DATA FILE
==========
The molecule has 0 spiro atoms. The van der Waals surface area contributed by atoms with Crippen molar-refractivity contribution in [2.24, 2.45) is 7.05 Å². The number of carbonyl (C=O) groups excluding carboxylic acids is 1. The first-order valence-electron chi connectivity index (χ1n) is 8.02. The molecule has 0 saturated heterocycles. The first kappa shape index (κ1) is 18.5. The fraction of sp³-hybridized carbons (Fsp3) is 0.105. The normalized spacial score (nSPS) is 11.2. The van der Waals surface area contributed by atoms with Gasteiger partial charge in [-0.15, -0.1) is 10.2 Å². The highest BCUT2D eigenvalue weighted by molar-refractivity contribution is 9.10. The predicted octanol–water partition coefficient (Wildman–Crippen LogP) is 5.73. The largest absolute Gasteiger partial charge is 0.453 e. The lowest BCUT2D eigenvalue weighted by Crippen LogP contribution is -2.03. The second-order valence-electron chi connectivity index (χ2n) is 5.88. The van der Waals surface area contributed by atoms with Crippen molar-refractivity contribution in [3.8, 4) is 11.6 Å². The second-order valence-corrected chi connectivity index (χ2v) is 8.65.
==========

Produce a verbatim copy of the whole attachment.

The molecule has 0 spiro atoms. The van der Waals surface area contributed by atoms with Crippen molar-refractivity contribution in [2.24, 2.45) is 7.05 Å². The number of carbonyl (C=O) groups excluding carboxylic acids is 1. The first-order valence-electron chi connectivity index (χ1n) is 8.02. The molecule has 0 saturated heterocycles. The first kappa shape index (κ1) is 18.5. The fraction of sp³-hybridized carbons (Fsp3) is 0.105. The normalized spacial score (nSPS) is 11.2. The van der Waals surface area contributed by atoms with Gasteiger partial charge in [-0.15, -0.1) is 10.2 Å². The highest BCUT2D eigenvalue weighted by molar-refractivity contribution is 9.10. The predicted octanol–water partition coefficient (Wildman–Crippen LogP) is 5.73. The largest absolute Gasteiger partial charge is 0.453 e. The lowest BCUT2D eigenvalue weighted by Crippen LogP contribution is -2.03. The second-order valence-electron chi connectivity index (χ2n) is 5.88. The van der Waals surface area contributed by atoms with Crippen molar-refractivity contribution in [3.8, 4) is 11.6 Å². The second-order valence-corrected chi connectivity index (χ2v) is 8.65.